Hong Kong-Shanghai Stock Connect enables CNH funding arbitrage
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Foreign Exchange

Hong Kong-Shanghai Stock Connect enables CNH funding arbitrage

The Hong Kong-Shanghai Stock Connect, which was launched amid much fanfare on November 17, has triggered a jump in CNH-funded arbitrage opportunities. However, rising Stock Connect volumes and easing by the People’s Bank of China – triggering a convergence between onshore and offshore rates – will remove current funding advantages.

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Hong Kong Exchanges and Clearing chairman Chow Chung-kong (L) and Hong Kong chief executive Leung Chun-ying pose before hitting a gong during the launch ceremony of the Shanghai-Hong Kong Stock Connect in Hong Kong November 17

The impact on the offshore spot currency market has been relatively muted since the launch of the landmark HK-Shanghai Stock Connect. By contrast, it has kicked off a quiet revolution in funding arbitrage opportunities with corporates issuing in the CNH market and swapping back into dollars.

The Connect allows investors in Hong Kong and China to trade each other’s stocks by trading on the Hong Kong Stock Exchange and the Shanghai Stock Exchange. The significance for Hong Kong is greater as it allows the city to position itself as the gateway to China for global investors.

As the biggest pool of RMB liquidity outside of China, banks and investors in Hong Kong went into overdrive pre-funding their CNH accounts in the lead up to the launch, in anticipation of high demand for the currency for trading on the connect.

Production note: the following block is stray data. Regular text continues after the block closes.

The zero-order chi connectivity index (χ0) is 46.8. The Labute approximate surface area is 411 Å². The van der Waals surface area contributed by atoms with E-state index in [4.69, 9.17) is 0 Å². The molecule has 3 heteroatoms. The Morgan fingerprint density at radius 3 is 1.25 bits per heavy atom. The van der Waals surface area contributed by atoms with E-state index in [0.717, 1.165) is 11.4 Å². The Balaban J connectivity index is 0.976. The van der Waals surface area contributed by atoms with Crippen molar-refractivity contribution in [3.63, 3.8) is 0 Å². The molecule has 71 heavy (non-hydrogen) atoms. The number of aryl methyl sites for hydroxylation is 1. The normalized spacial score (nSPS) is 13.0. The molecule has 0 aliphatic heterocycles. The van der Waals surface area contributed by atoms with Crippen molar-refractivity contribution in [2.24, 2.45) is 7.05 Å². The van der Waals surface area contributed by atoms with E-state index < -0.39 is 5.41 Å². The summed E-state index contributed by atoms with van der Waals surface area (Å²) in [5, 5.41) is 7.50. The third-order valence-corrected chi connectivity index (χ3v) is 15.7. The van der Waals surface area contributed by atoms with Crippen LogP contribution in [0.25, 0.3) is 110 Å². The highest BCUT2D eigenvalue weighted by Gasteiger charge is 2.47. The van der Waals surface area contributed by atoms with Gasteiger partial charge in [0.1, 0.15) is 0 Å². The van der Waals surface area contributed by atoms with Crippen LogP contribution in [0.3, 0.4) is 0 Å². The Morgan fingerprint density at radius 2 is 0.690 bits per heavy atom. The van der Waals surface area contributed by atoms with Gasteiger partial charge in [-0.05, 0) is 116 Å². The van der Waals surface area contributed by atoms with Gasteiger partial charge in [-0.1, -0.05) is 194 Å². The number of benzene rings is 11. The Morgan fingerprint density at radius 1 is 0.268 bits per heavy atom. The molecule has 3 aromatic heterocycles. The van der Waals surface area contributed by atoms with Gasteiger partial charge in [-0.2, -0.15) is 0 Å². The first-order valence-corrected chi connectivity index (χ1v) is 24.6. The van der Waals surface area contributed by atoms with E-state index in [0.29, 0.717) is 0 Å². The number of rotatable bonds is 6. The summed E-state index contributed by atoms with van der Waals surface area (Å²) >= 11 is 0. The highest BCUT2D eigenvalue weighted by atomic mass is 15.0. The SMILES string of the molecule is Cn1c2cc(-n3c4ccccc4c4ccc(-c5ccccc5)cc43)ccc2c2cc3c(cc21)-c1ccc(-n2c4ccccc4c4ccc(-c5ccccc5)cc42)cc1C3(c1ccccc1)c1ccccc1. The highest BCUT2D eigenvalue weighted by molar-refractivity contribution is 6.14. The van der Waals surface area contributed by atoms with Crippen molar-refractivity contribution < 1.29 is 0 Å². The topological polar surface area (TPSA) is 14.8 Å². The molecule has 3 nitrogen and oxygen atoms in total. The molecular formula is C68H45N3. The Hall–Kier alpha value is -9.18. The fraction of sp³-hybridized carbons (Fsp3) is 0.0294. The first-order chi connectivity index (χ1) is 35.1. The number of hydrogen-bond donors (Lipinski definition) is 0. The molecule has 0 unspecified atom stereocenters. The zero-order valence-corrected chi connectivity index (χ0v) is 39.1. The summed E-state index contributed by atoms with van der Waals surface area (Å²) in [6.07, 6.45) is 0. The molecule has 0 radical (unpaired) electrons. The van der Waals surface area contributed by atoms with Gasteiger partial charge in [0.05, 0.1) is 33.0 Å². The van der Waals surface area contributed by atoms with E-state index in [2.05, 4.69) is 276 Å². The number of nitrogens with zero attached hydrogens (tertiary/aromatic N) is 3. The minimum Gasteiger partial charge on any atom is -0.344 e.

CNH rates shot up significantly, with the CNH Hibor touching 7% in October at one point before retreating back to under 2%. Cash volumes during the summer were also elevated.

We are going to see more conversions of other currencies into the RMB, so yields might come down instead of going up
Jeffrey Yap

According to Jessica Roberts, global head of CNH at EBS – Icap’s FX trading arm – there were four consecutive months of growth in CNH volumes on EBS ahead of the launch of the Stock Connect during the summer.

EBS markets head Darryl Hooker also pointed out that CNH bid-ask spreads, especially with the US dollar, have reduced by almost 60% since the beginning of the year, indicating increased liquidity in the pair. “Overall spread compression has halved over the last nine months,” he says.

However, CNH forward implied and cross-currency swap (CCS) yields saw the most dramatic impacts, with one-month CNH forward implied yields up 225 basis points to 3.3% and three-year CNH CCS yields up 186bp to 2.89% since April compared with a 45bp change in the Hibor and CD rate, according to a November 14 research report by Deutsche Bank.

Linan Liu, greater China rates and FX strategist at Deutsche Bank in Hong Kong, attributes this rise to global banks pre-funding in CNH for their own, or their clients’, accounts.

“Most global banks have a limited pool of offshore RMB deposits, but do have relatively easy and cheap financing access to the US dollar,” she says. “They tend to convert dollars into RMB in the spot market and then sell RMB and buy dollar back in the forward market.